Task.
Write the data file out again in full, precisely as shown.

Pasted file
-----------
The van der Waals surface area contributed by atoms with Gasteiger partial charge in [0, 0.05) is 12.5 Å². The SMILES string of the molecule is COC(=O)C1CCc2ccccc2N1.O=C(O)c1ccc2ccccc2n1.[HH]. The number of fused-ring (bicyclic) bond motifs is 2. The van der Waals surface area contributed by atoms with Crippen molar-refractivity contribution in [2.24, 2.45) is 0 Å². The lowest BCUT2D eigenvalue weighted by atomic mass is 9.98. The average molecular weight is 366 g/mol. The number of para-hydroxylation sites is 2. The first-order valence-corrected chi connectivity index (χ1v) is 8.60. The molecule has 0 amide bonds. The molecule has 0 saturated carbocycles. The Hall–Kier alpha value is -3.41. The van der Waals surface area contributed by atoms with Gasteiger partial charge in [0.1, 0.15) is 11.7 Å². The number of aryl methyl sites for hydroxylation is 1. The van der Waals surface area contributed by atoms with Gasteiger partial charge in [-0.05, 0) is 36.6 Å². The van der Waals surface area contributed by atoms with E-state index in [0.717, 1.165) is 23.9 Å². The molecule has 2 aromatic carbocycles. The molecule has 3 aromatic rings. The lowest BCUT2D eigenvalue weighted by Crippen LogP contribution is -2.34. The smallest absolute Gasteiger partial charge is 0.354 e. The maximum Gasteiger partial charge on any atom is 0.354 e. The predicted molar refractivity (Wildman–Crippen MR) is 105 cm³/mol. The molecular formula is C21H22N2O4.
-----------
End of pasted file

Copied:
The van der Waals surface area contributed by atoms with Gasteiger partial charge in [0, 0.05) is 12.5 Å². The SMILES string of the molecule is COC(=O)C1CCc2ccccc2N1.O=C(O)c1ccc2ccccc2n1.[HH]. The number of fused-ring (bicyclic) bond motifs is 2. The van der Waals surface area contributed by atoms with Crippen molar-refractivity contribution in [2.24, 2.45) is 0 Å². The lowest BCUT2D eigenvalue weighted by atomic mass is 9.98. The average molecular weight is 366 g/mol. The number of para-hydroxylation sites is 2. The first-order valence-corrected chi connectivity index (χ1v) is 8.60. The molecule has 0 amide bonds. The molecule has 0 saturated carbocycles. The Hall–Kier alpha value is -3.41. The van der Waals surface area contributed by atoms with Gasteiger partial charge in [0.1, 0.15) is 11.7 Å². The number of aryl methyl sites for hydroxylation is 1. The van der Waals surface area contributed by atoms with Gasteiger partial charge in [-0.05, 0) is 36.6 Å². The van der Waals surface area contributed by atoms with E-state index in [0.717, 1.165) is 23.9 Å². The molecule has 2 aromatic carbocycles. The molecule has 3 aromatic rings. The lowest BCUT2D eigenvalue weighted by Crippen LogP contribution is -2.34. The smallest absolute Gasteiger partial charge is 0.354 e. The maximum Gasteiger partial charge on any atom is 0.354 e. The predicted molar refractivity (Wildman–Crippen MR) is 105 cm³/mol. The molecular formula is C21H22N2O4.